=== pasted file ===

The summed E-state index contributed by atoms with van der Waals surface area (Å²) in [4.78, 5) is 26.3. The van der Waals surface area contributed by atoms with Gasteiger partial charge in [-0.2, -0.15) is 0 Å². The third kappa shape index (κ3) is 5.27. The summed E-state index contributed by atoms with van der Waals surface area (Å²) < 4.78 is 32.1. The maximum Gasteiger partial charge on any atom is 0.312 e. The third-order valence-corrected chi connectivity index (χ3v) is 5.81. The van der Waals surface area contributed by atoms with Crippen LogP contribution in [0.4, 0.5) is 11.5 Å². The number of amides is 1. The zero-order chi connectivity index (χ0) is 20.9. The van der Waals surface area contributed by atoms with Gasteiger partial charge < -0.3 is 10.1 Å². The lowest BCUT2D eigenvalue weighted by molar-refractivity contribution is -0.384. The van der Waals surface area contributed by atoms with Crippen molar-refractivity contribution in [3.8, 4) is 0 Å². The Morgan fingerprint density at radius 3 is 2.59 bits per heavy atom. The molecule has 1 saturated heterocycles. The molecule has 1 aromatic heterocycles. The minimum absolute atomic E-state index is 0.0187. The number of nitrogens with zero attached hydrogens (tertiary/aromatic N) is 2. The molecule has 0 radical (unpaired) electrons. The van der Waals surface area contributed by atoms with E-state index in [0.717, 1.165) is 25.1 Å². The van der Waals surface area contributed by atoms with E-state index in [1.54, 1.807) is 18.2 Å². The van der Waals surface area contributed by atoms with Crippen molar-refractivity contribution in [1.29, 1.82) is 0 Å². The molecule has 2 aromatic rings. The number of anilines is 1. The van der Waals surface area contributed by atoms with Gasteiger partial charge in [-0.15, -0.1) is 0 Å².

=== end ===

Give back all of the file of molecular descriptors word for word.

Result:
The summed E-state index contributed by atoms with van der Waals surface area (Å²) in [4.78, 5) is 26.3. The van der Waals surface area contributed by atoms with Gasteiger partial charge in [-0.2, -0.15) is 0 Å². The third kappa shape index (κ3) is 5.27. The summed E-state index contributed by atoms with van der Waals surface area (Å²) < 4.78 is 32.1. The maximum Gasteiger partial charge on any atom is 0.312 e. The third-order valence-corrected chi connectivity index (χ3v) is 5.81. The van der Waals surface area contributed by atoms with Crippen LogP contribution in [0.4, 0.5) is 11.5 Å². The number of amides is 1. The zero-order chi connectivity index (χ0) is 20.9. The van der Waals surface area contributed by atoms with Gasteiger partial charge < -0.3 is 10.1 Å². The lowest BCUT2D eigenvalue weighted by molar-refractivity contribution is -0.384. The van der Waals surface area contributed by atoms with Crippen molar-refractivity contribution in [3.8, 4) is 0 Å². The Morgan fingerprint density at radius 3 is 2.59 bits per heavy atom. The molecule has 1 saturated heterocycles. The molecule has 1 aromatic heterocycles. The minimum absolute atomic E-state index is 0.0187. The number of nitrogens with zero attached hydrogens (tertiary/aromatic N) is 2. The molecule has 0 radical (unpaired) electrons. The van der Waals surface area contributed by atoms with E-state index in [0.717, 1.165) is 25.1 Å². The van der Waals surface area contributed by atoms with E-state index in [1.54, 1.807) is 18.2 Å². The van der Waals surface area contributed by atoms with Crippen molar-refractivity contribution in [1.29, 1.82) is 0 Å². The molecule has 2 aromatic rings. The number of anilines is 1. The van der Waals surface area contributed by atoms with Gasteiger partial charge in [-0.15, -0.1) is 0 Å².